In most of my undergraduate statistics courses, I begin with a lesson on

Independent Variables (IV) and Dependent Variables (DV). Identifying the IV and DV is essential to understanding most statistical procedures (i.e. correlation, t-test, regression, etc.), which makes the topic extremely important to master. For this reason, this page is a little blurb on the topic.

There are many ways to describe IVs and DVs. Below are four different ways:

1.) The IV is the predictor whereas the DV is the outcome.

2.) The IV is “something” that leads to “something else,” and the “something else” is the DV.

3.) The IV causes the DV.

4.) The IV isn’t changed by other variables, whereas the DV is changed by other variables.

Do you understand the difference between IV and DV? Let’s take the following

hypotheses to help clarify things. Read each hypothesis and try to identify the IV and the DV. Then, the answer will follow the hypothesis.

1.) Watching violent TV causes aggression.

1a.) Watching violent TV is the IV, and aggression is the DV.

2.) Bad posture causes back pain.

2a.) Posture is the IV, and back pain is the DV.

3.) Boys watch more violent TV than girls.

3a.) Gender is the IV, and watching violent TV is the DV.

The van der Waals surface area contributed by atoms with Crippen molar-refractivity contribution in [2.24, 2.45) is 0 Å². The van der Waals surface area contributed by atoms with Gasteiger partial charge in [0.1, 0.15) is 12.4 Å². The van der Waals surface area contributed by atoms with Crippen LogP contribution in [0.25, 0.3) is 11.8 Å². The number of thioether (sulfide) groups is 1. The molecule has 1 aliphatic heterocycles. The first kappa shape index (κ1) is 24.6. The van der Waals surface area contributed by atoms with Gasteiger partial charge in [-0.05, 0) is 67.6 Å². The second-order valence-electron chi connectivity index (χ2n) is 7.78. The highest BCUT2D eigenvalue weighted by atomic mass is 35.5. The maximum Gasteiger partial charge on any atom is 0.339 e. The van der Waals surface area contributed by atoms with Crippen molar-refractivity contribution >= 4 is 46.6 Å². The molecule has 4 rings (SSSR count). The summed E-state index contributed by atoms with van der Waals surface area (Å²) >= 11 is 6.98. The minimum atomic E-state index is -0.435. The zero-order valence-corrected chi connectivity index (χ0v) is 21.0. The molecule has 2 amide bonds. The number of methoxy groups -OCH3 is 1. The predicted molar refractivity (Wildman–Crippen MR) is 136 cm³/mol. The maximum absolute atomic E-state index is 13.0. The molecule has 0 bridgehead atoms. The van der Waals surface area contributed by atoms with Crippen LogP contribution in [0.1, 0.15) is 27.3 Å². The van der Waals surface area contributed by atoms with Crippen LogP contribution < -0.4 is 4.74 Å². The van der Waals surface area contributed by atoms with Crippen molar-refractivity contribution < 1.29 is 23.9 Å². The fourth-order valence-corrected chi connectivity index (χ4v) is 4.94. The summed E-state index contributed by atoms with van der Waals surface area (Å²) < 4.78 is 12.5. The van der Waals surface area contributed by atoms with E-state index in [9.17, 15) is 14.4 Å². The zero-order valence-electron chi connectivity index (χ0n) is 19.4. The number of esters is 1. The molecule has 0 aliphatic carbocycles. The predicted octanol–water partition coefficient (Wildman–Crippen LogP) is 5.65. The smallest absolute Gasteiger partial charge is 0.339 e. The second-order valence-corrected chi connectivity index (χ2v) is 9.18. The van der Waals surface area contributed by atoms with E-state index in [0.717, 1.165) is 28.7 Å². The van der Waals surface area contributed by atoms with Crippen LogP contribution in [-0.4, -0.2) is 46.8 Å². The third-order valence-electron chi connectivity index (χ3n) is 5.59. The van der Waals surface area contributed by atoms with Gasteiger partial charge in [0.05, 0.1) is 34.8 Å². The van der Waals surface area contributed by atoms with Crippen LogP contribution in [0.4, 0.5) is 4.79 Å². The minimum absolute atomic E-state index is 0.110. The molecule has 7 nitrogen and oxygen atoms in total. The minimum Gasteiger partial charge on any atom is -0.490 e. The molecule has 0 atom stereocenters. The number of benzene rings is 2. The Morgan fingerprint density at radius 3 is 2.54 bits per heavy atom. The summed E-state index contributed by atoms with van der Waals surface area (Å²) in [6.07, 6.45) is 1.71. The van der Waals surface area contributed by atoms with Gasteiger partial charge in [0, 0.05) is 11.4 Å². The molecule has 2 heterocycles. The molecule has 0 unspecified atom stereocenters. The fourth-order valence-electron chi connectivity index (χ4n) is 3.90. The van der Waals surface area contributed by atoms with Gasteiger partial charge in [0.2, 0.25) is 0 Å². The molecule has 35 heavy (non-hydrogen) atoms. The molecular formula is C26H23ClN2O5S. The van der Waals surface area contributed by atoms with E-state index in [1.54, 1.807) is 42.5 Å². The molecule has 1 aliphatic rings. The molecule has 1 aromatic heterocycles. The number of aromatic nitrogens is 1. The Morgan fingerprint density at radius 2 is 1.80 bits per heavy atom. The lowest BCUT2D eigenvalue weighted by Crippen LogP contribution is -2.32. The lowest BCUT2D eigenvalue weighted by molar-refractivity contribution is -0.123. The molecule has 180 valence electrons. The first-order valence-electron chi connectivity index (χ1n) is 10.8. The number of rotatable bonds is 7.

4.) Aggression is caused by watching violent TV.

4a.) Watching violent TV is the IV, and aggression is the DV.

Did you get these examples correct? More importantly, did you understand the examples? If so, great! If not, let’s look at the pictures below. For each picture, try to guess which circles are the IVs and which circles are the DVs.

1.)

1a.) A is the IV, whereas B is the DV.

2.)

2a.) A is the IV, whereas B and C are the DVs.

3.)

3a.) A and C are the IVs, whereas B is the DV.

Did you get those correct? Examples 2 and 3 might have been a little confusing. Most often, we do not include multiple relationships in our hypotheses, so you will not have multiple IVs and DVs in a single hypothesis; however, you can join

multiple hypotheses to make a model similar to Examples 2 and 3. For example, the hypotheses that make the model in Example 3 might look like:

Hypothesis 1: A causes B.

Hypothesis 2: C causes B.

In the first hypothesis, A is the IV and B is the DV. In the second hypothesis, C is the IV and B is the DV. So, when we combine these hypotheses, we get the model in Example 3. Sorta neat, right?

Lastly, a quick note should be made about experimental studies. Usually when we perform experiments, we manipulate one variable to determine its impact on the other. For example, we may have two groups of participants. In group A, the participants are given free cookies. In group B, the participants are given broccoli. Then, both groups take a test, and we observe whether the given food has an

impact on test grades. For experimental studies, the IV is the variable that we manipulate, and the DV is the variable impacted by the IV. In the current example, the IV would be the food given, and the DV would be the test scores. Remember, this only applies to experimental studies. In correlational studies, we do not

manipulate anything, but we would still likely have IVs and DVs.

Well, that is my crash-course on IVs and DVs. Do you have any questions? If so, please email me at mch248@psu.edu . I’d be happy to provide more information!